'Israel ready to detach itself from JA'

Edelstein: Row over chairman appointment may end agency's "special relationship" with the Jewish state.

June 12, 2009 01:35
4 minute read.
'Israel ready to detach itself from JA'

Yuli Edelstein 248.88. (photo credit: Ariel Jerozlimski [file])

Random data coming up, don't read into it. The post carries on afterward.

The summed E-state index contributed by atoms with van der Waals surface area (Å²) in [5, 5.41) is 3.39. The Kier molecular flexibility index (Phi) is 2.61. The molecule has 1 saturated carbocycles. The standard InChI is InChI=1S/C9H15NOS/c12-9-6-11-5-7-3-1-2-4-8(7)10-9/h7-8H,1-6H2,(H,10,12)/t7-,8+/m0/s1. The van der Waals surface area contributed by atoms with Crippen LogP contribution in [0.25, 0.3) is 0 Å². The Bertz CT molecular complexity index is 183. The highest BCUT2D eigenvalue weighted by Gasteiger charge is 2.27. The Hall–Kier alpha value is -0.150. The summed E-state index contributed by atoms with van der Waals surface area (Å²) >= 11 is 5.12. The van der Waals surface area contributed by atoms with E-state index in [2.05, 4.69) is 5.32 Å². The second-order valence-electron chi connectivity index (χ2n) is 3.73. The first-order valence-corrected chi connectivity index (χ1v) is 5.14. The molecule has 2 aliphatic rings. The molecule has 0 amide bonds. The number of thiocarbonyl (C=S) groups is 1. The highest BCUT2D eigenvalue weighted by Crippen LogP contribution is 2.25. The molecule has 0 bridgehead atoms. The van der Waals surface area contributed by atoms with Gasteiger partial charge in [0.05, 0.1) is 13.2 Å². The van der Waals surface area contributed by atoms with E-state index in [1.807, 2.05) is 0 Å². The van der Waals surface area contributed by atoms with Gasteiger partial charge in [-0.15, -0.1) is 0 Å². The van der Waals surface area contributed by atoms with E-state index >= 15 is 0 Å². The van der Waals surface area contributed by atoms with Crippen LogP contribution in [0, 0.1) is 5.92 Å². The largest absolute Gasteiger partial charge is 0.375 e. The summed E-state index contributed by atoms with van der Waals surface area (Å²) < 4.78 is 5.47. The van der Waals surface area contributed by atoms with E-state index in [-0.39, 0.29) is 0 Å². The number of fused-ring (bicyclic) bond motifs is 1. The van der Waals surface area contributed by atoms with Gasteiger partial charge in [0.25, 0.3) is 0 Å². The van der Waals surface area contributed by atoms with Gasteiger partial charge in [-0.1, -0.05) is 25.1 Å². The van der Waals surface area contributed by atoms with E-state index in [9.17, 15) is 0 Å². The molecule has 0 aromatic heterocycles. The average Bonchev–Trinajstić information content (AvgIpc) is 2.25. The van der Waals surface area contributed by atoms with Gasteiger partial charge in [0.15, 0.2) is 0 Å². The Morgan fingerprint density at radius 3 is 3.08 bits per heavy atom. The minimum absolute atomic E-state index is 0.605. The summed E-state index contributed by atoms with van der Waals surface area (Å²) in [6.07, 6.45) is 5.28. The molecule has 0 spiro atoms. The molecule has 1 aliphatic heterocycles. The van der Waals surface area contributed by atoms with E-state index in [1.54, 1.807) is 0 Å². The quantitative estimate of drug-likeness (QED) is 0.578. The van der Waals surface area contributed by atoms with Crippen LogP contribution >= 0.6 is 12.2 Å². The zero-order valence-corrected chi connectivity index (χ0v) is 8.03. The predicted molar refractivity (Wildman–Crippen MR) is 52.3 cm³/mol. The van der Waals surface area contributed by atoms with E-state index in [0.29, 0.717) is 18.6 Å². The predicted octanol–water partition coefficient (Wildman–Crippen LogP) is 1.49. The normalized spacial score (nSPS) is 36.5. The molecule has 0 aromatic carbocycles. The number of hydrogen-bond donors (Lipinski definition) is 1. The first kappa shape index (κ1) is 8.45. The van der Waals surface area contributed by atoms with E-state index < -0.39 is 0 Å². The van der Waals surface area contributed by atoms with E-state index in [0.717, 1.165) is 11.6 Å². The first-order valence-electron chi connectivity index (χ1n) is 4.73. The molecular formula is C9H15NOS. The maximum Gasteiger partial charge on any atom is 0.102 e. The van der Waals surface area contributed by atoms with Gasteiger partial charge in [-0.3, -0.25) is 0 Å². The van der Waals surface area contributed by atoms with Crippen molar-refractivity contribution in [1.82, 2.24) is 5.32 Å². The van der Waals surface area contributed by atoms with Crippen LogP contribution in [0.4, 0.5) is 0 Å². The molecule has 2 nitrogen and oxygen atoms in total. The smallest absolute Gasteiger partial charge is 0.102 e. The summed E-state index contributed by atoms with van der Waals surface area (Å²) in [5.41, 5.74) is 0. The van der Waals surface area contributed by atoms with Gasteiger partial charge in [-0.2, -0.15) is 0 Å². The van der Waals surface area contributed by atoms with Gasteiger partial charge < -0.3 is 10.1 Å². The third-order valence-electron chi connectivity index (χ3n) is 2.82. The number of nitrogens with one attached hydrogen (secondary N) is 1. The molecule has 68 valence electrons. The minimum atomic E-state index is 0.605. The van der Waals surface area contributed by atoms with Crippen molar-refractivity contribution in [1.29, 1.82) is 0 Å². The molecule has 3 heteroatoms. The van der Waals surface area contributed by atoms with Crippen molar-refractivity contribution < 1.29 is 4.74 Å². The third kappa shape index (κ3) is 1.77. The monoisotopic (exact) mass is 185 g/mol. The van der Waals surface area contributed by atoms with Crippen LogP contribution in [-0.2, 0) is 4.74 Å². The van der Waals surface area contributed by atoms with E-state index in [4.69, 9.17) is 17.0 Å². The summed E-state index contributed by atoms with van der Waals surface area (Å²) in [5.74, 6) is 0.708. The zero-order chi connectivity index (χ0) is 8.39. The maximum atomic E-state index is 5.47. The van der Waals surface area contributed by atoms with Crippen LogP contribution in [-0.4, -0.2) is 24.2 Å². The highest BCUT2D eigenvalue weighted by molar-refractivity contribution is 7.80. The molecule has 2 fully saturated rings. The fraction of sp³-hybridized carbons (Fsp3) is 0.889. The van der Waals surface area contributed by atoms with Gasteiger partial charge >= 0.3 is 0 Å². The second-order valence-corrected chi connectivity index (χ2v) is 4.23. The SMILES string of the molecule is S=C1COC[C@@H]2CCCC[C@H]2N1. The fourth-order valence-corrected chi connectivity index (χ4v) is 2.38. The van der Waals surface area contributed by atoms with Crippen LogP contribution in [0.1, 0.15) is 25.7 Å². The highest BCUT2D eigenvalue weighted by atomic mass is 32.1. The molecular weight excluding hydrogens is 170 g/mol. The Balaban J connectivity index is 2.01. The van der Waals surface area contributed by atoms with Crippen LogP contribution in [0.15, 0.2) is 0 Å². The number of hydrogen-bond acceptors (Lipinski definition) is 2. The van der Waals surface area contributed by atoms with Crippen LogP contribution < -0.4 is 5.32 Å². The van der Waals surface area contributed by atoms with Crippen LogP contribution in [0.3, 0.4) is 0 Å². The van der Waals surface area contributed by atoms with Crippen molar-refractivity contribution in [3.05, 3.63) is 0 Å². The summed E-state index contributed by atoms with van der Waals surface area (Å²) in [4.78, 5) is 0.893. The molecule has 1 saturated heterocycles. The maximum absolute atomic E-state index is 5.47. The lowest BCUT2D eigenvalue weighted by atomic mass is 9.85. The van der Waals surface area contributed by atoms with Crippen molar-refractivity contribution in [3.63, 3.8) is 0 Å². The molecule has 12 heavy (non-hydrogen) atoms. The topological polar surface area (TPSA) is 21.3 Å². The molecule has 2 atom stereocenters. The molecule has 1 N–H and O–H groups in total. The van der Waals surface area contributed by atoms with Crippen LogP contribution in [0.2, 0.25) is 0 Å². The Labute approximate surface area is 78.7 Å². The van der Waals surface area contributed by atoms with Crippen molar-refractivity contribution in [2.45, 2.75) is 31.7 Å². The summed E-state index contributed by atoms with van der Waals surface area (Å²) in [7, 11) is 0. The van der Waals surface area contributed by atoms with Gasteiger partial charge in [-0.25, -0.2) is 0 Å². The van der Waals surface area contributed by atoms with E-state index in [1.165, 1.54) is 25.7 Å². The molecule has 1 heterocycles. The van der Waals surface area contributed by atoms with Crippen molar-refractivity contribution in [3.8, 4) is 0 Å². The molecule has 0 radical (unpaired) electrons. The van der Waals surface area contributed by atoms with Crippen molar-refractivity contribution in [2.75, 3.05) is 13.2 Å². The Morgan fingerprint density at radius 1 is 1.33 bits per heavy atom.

The escalating political feud between the Israeli government and American donors over the leadership of the Jewish Agency has grown so acrimonious it may threaten the agency's very existence, The Jerusalem Post has learned. "If the Jewish Agency wants to become just another NGO, cutting its connections with the Israeli government, that's their right. The immediate result will be to find more efficient partners to advance our programs and interests in the Diaspora," Minister for Diaspora Affairs and Information Yuli Edelstein told the Post on Tuesday. Edelstein was reacting to plans by the UJC, the umbrella American federation body which provides the majority of the JA's funding, to free the agency's top spots from Israeli political control by disconnecting it from the World Zionist Organization. That reform plan would harm the chances of Edelstein's mentor and fellow anti-Soviet dissident Natan Sharansky becoming the agency's next chairman. Sharansky is Prime Minister Binyamin Netanyahu's choice for the next chairman, but donor organization leaders feel that Israeli political control over the agency's top leadership - including the de facto appointments of chairmen by Israeli prime ministers - is harmful to the agency's well-being. For Edelstein, the reforms are not the problem. Rather, he is angry that they are being instituted at the expense of the chairmanship of Sharansky. "We can agree to these reforms, even though we were never consulted [about them]," he told the Post. But the reforms "have to be phased in over three years," he added, during which Sharansky would serve as joint chairman of the Jewish Agency and WZO (as the current system demands), and would then resign from one of the position in keeping with the American-led reforms. The alternative was dire, he warned. Israeli political control, whatever its drawbacks, was the reason the agency had a special standing in Israel; it is considered on par with a cabinet post, and is treated as a national institution, though it is not an official organ of the state. "If some operators in the fundraising bodies [such as the UJC] and the Jewish Agency want a divorce from the Israeli government, that's hardly a difficult proposition," Edelstein said. Government officials were already examining what it would take to cut some $130 million in Israeli government spending on joint government-agency programs and give it to "other, more efficient partners," he added. The argument between the Americans funders and the Israeli politicians is only one front in the battle for the agency's future, however. Sharansky's chairmanship is caught in a Kadima-Likud political spat that may seriously damage his chances to lead the organization. The last chairman, current MK Ze'ev Bielski, was a Kadima candidate who won election in the WZO according to a coalition agreement in that political body. According to that agreement, Kadima still controls the chairmanship of the Jewish Agency until the next Zionist Congress convenes in the summer of 2010. "To give up this position to the Likud, which is what Bibi [Netanyahu] is asking for, we would have to negotiate about other positions," a Kadima spokesman noted bluntly. Sources in the party informed the Post that Kadima was seeking to trade the chairmanship of the agency for the right to appoint the next Jewish National Fund chairmanship. The JNF's leadership is also drawn from the WZO. The confusing horse-trading of the top roles in the major Zionist agencies boiled down to inter-party competition, Israeli sources said. "It's not an accepted practice to run a candidate against that of the prime minister," acknowledged MK Eli Aflalo, head of World Kadima and the party's representative to the Jewish Agency leadership and other Zionist institutions. "But it was the Likud that started this practice by running Sharansky the first time" - in 2005 against Bielski. Aflalo warned the Likud "against threatening the Americans, who are our partners in all these processes. We must reach agreements with each other, not threaten." The vote for Sharansky's chairmanship will come up in the Jewish Agency Board of Governors meeting on the morning of June 23. Sharansky's chances are difficult to determine, even 11 days ahead of the meeting. Kadima's WZO allies include the representatives of the Conservative religious stream, which together with the Reform Movement is wary of Sharansky's past support for the religious status quo in Israel. "We have felt bitter disappointment on the positions he has taken [while a minister in previous Likud governments] on religious pluralism and legitimizing non-Orthodox Judaism in Israel," said one Conservative Movement representative. The Conservative delegation would likely change its mind only if it received guarantees that Sharansky would advocate for religious pluralism in Israel if he became chairman. The Reform movement, however, is said to be "vehemently" opposed to Sharansky's candidacy and is preparing to be absent from the board meeting. "Some of this is posturing and bargaining," said a senior agency official who asked not to be named. "People are desperately working toward a resolution of this by next week, but it's probably going to be right down to the wire." The UJC did not respond to queries by press time, but a senior American Jewish official intimately familiar with the situation noted that the political battle surrounding Sharansky's appointment was precisely why the new reforms were desperately needed. "This whole thing is ridiculous. This is the worst example of Israeli politics interfering with our business," said the senior official. "Kadima is trying to screw Bibi and no one gives a s*** about the Jewish Agency. If they cared, they'd want us to do what's best and work with us," he added. "Right now, governance is the most important issue for the Jewish Agency. According to the governance [proposals] the prime minister will still be involved in the nominating process, but we all want a transparent organization" not subject to the vicissitudes of Israeli politics, he insisted. "The Israeli government has to decide if politics are more important than the partnership with global Jewry that the Jewish Agency represents," he said.•